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Reviews of Web Radio. Radio Production for Internet Streaming

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On this book received a 5 star rating from one customer review (Jan 11, 2002) and the following recommendation:

"It's a really good book - excellent if you've ever thought about setting up your own web radio station. (But let's face it - most of us won't!)
What's a really good idea is the accompanying website which will provide the latest info on trends, tool, etc. A simple idea which should avoid the usual problem with those types of book - that they get out of date almost immediately.
Hope the updates keep coming ...

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The May 13, 2002 edition of The RADIO Magazine carries the following review by Richard Rudin, senior lecturer in journalism and radio at Liverpool John Moores University, UK.


Richard Rudin reviews WEB RADIO: Radio Production for Internet Streaming by Chris Priestman. Published by Focal Press. ISBN: 0-240-51635-4

When you consider that there are tens of thousands of channels of web radio, involving - at various levels - thousands of people, a book dedicated to this major and form of radio has been a long time coming.
True, there have been publications which list the services available and provide some basic information on the technologies, and others consisting of scholarly research on new digital platforms, but, to my knowledge, this is the first book which considers the whole phenomenon, from the basics through to the more intellectual debates.
Chris Priestman is senior lecturer in Radio and Broadcast Journalism at Staffordshire University, as well as being a freelance radio producer, so has been able to observe the growth of web radio from several different perspectives.
When I began reviewing radio stations available on the Internet for the Soundsites column in this magazine some six years ago, listening to radio on the web was an unusual, rather mysterious, frequently frustrating and, let's face it, rather anorakish occupation. The main excitement then was the ability to listen to stations from far off English-speaking nations, mainly the United States, Canada and Australia, that hitherto could only be heard if visiting those areas or if taped by fellow anoraks. To be able to listen to some of the legendary stations in 'real time' was a heady, exotic experience and instantly produced a new, world-wide community of listeners. Since those far off days (and six years IS a long time in the life of the Internet) listening to radio on the Web has become a commonplace, often routine, experience, with the latest figures indicating that around a quarter of those with personal computers and a modem regularly listen to 'streaming' radio services. Internet-only stations quickly became established; initially these tended to be of continuous streams of music but increasingly aspiring and/or frustrated broadcasters, particularly in the community mould, used the technology to spread their own and distinct 'take' on life, society and culture.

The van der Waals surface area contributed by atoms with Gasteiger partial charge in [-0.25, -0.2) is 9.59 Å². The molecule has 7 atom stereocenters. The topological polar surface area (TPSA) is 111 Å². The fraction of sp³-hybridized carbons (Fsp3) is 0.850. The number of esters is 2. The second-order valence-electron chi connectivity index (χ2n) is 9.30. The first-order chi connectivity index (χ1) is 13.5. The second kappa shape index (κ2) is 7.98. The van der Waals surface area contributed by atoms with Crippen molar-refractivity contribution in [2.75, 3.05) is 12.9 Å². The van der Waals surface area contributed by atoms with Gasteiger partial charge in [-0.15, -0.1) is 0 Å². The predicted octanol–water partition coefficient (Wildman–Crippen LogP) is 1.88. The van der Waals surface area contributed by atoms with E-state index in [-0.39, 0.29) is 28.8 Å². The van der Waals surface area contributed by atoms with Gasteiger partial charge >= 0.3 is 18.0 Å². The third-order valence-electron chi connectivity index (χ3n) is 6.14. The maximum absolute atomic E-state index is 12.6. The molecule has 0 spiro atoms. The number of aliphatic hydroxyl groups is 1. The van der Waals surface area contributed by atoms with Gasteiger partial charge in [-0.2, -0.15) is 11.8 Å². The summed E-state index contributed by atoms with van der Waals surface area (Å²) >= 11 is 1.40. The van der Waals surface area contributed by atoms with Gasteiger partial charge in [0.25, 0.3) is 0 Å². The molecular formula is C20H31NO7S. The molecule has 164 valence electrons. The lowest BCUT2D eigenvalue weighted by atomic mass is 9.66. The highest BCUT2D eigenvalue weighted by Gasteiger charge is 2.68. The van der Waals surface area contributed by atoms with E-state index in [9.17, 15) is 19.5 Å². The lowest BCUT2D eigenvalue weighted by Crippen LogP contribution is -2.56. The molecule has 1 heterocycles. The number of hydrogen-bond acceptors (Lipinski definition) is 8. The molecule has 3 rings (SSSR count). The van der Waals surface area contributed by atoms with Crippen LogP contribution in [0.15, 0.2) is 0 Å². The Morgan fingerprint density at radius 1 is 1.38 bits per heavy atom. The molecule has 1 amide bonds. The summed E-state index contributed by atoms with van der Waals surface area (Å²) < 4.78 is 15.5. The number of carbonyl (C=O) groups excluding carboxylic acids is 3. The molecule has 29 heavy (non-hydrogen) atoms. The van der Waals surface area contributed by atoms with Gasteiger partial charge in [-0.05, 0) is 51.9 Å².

Web Radio serves two main purposes: it's a 'how to' book for aspiring web broadcasters and a more intellectual assessment about the impact of the new medium.
The former is well served: for anyone thinking of starting a web service - or has started one but has had problems, whether of a technological, creative or marketing nature, this book probably has the answers. It is packed with information and clear advice so that everyone from the novice to the veteran can find something of use and even of inspiration. The section on copyright - a thorny issue which has resulted in many of the US music stations closing their Internet service - is especially useful. This is all aided by examples and case studies of successful web broadcasters. The sections on building an audience, music scheduling and promoting the service are particularly strong.
Sometimes there might be a little TOO MUCH information for someone, say, interested in setting up a student or community radio service, but each chapter concludes with a summary and it is generally written in an accessible, user-friendly style, backed with plenty of illustrations and 'screen grabs'.